What has happened to Martin O'Neill's Sunderland?

SUNDERLAND'S dismal form under Martin O’Neill has now lasted as long as the brilliance which preceded it.

Sunderland manager Martin O'Neill
Sunderland manager Martin O'Neill

IT is amazing the effect a poor derby can have on a Sunderland manager. Martin O’Neill has suffered two in a week and a half.

Having waited so long for him to become their manager – the job could have been his before Roy Keane if only personal circumstances were different – the Wearside public were prepared to be patient.

They did not have to be. O’Neill’s first 21 matches were astonishing. Starts like that buy managers time, but O’Neill is in danger of using his up.

Since the pathetic showing against Newcastle United, the mood among supporters has turned.

To follow it with such an inept display against Middlesbrough on Tuesday night, forfeiting the chance to progress into the Capital One Cup quarter-finals, was too much for many. There were thousands of empty seats around the Stadium of Light when Phil Dowd blew the final whistle on a 1-0 defeat, but still the boos rang noisily around it.

O’Neill has been in his dream job for 11 months and the big picture looks none too pretty.

The first half was brilliant. Maintained over a 38-game season, it would have translated to a third-place finish in last season’s Premier League.

They could not maintain it, though.

An FA Cup quarter-final defeat by Everton not only spoiled last season’s good work, it has hampered this term’s too. Since kick-off that night, Sunderland have beaten only one top-flight side – notoriously slow starters Wigan Athletic. Treating cup matches as league ones, that would translate as a point a match. Thirty-six points from 38 sent Bolton Wanderers down in 2011-12.

Steve Bruce’s last 20 games were also effectively worth 20 points too. He was sacked.

A game on March 27 is, it seems, still hanging over the Black Cats.

Sunderland went into it in great form and were dreadful. It was about as comprehensive a 2-0 defeat that night against David Moyes’ men as they come.

These things happen. Manchester United were destroyed 6-1 at Old Trafford last season, having taken Arsenal apart 8-2.

For both clubs those matches are ancient – if painful – history. Sunderland have not yet got over their defeat.

If you look at the right statistics, it has not been that bad a start to the season.

The Black Cats have lost just once – at Manchester City – and have the Premier League’s second-best defensive record.

They may not be losing but they are not winning either. Victory over 10-man Wigan and two lower-division sides in the Capital One Cup is hardly cause to get the bunting out.

They did not lose to Newcastle – something to be grateful for given their poor recent record against the neighbours, but the Wear-Tyne derby showed avoiding defeat is not enough.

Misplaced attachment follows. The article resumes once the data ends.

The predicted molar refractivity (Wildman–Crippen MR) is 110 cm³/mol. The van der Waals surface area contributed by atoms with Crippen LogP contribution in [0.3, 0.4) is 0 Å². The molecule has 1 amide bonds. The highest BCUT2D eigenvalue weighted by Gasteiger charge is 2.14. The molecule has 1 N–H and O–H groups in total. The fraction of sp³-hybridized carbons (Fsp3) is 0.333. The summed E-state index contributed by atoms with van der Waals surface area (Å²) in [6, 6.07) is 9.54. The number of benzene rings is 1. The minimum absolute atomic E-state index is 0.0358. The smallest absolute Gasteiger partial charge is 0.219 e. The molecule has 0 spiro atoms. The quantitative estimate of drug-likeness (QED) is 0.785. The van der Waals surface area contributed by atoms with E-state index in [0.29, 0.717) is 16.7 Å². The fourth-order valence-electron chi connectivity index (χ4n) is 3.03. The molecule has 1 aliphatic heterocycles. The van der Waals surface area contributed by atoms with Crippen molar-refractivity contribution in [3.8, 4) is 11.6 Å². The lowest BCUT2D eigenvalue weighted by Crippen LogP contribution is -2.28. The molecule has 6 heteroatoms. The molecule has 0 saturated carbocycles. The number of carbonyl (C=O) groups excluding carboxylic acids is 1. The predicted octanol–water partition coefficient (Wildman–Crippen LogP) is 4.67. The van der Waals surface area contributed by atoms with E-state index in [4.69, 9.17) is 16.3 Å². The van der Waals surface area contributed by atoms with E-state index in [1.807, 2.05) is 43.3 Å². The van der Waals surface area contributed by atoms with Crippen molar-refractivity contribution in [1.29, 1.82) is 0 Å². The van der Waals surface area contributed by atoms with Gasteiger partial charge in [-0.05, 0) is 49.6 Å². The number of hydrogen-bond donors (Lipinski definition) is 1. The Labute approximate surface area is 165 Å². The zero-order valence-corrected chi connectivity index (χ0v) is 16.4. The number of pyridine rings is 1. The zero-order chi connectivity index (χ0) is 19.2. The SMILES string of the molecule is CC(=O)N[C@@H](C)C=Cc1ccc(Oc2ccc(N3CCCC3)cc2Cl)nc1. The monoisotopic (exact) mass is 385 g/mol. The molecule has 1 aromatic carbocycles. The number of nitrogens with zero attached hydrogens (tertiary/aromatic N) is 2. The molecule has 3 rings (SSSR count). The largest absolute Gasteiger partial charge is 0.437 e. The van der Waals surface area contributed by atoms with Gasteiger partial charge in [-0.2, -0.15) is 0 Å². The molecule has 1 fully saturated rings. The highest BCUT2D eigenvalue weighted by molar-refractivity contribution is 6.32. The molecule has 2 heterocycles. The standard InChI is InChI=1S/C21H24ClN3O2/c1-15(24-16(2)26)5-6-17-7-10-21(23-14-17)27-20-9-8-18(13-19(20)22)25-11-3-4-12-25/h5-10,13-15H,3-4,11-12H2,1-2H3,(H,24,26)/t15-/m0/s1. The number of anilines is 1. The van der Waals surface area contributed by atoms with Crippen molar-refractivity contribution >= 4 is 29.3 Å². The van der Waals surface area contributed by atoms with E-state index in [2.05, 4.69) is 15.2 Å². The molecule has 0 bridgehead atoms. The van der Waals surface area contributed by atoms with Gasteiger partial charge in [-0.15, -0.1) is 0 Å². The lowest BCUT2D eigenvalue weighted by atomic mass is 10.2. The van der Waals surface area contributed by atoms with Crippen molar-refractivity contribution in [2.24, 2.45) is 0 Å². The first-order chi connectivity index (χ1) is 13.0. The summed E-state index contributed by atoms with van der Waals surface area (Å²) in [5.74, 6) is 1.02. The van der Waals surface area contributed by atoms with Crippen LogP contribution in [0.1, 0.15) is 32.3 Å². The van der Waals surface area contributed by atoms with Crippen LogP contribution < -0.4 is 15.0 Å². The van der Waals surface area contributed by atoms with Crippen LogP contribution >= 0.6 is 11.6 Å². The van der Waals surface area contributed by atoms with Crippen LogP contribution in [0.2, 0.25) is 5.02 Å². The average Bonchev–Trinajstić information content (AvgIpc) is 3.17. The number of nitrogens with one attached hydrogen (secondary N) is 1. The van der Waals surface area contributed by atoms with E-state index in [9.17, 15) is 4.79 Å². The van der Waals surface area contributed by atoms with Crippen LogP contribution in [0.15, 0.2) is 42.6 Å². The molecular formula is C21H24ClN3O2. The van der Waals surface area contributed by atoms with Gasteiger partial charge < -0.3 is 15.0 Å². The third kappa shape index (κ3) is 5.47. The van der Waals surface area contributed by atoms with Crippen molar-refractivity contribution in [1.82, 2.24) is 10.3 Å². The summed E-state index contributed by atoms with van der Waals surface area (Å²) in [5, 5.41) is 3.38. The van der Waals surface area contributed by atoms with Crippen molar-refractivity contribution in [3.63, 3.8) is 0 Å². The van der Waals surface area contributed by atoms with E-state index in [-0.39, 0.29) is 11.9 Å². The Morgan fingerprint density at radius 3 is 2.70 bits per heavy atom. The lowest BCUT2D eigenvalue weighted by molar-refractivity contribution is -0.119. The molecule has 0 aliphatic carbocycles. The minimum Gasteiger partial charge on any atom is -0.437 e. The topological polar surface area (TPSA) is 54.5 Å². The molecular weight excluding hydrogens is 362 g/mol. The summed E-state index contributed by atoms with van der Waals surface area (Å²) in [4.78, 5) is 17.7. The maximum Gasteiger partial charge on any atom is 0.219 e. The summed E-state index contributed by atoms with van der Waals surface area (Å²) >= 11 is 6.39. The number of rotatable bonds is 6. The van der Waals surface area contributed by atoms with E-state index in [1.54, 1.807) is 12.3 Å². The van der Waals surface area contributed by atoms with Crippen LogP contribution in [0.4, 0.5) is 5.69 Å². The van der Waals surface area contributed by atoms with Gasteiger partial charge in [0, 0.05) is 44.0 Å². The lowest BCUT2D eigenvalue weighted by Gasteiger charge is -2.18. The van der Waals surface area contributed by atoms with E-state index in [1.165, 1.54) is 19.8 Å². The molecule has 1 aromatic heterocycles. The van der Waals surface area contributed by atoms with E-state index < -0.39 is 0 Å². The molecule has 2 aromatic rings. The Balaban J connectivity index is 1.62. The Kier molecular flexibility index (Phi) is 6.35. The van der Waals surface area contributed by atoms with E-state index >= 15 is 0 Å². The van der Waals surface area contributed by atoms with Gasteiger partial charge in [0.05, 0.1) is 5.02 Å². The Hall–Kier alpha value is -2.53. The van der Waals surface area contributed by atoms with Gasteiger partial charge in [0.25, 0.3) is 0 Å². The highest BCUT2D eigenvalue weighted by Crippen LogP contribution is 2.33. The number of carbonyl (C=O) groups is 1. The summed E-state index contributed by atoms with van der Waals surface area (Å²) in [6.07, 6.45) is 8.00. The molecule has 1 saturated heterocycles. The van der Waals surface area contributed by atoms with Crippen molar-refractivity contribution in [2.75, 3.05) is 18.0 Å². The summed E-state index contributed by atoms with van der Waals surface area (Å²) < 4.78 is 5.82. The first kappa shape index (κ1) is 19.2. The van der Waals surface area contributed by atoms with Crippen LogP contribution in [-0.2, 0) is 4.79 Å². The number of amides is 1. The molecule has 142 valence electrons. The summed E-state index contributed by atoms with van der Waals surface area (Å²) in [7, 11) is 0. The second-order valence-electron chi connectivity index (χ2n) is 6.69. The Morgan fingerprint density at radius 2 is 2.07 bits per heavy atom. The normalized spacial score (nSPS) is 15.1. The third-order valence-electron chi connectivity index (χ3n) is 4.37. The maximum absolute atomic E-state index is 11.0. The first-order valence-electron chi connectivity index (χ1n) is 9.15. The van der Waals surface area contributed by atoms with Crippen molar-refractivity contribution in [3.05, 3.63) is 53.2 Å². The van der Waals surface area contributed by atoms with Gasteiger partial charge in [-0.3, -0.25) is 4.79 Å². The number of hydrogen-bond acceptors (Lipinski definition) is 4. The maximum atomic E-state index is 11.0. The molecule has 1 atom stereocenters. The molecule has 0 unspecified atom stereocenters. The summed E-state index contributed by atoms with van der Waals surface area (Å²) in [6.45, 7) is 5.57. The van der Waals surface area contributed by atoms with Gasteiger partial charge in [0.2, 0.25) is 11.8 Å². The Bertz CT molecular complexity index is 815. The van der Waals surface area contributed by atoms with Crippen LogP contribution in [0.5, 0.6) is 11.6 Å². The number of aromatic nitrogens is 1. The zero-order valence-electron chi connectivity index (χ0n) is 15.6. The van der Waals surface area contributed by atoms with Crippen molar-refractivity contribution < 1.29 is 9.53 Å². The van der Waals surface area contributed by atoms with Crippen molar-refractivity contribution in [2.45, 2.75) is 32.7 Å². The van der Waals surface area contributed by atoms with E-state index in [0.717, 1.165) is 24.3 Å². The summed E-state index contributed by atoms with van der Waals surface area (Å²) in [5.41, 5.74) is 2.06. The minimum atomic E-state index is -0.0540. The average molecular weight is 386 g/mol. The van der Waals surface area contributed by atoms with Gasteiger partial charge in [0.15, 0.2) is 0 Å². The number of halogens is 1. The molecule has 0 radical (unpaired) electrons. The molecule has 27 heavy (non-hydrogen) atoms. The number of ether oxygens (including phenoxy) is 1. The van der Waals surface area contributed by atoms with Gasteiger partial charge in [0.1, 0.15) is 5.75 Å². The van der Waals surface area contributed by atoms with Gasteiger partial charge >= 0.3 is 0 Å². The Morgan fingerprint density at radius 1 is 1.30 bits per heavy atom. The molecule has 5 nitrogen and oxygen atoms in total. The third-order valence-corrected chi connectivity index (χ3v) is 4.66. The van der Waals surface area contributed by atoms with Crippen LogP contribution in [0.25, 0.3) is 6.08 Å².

Like the Latics, Newcastle also had to play with 10 men, in their case for an hour.

It is an advantage any team capable of shifting the ball around accurately and at pace ought to routinely take advantage of. Right now, Sunderland are not such a team.

They can park the bus, as at Arsenal on the opening day and Stoke City last week.

Ask them to do any more and things get more awkward.

That might do for a newly-promoted team, but Sunderland fans did not pay £22m on two players this season to make do with mediocrity.

One way or another, that money came from supporters’ pockets. Some more stats for you. In the 20-game sequence which started with the FA Cup defeat, Sunderland have scored 16.

Steven Fletcher is their only player to score in the league this season.

Like his manager, he started spectacularly (five goals in four games) but has tailed off. Their top scorer last month? Demba Ba, the Newcastle striker who put through his own net.

Enough of the stats, why?

Sunderland’s defensive manager has created a defensive team.

That was never quite the plan – it was supposed to be a counter-attacking unit, which is why £10m winger Adam Johnson arrived from Manchester City on the day Fletcher was bought from Wolverhampton Wanderers.

However, the team looks scared to attack when the opportunity arises. With players like Johnson, James McClean and Stéphane Sessègnon, that ought to be an impossibility.

The problem is, they have looked nothing like the Johnson, McClean and Sessègnon Sunderland fans know.

Playing at the Stadium of Light used to inspire Johnson to brilliance for Manchester City. Coming out of the home dressing room does not have the same effect.

Hampered by injury he may have been, but arguably the country’s best right-winger has looked nothing of the sort.

McClean’s confidence has evaporated since leaving Wearside as the Republic of Ireland’s great hope for the European Championships and returning with splinters in his backside.

On Tuesday, Sessègnon showed flickers of last season’s outstanding form. Sunderland have waited three months. O’Neill’s apparent indifference to getting any pre-season football into him – he was told not to bother getting a visa for a match in Sweden because of the hassle – has come back to bite him.

The thought he could be playing elsewhere for more money might be a distraction too.

The result has been Fletcher has been left isolated.

What Fletcher is being presented with at the moment is pretty underwhelming. Now he knows how those who pay his wages feel.

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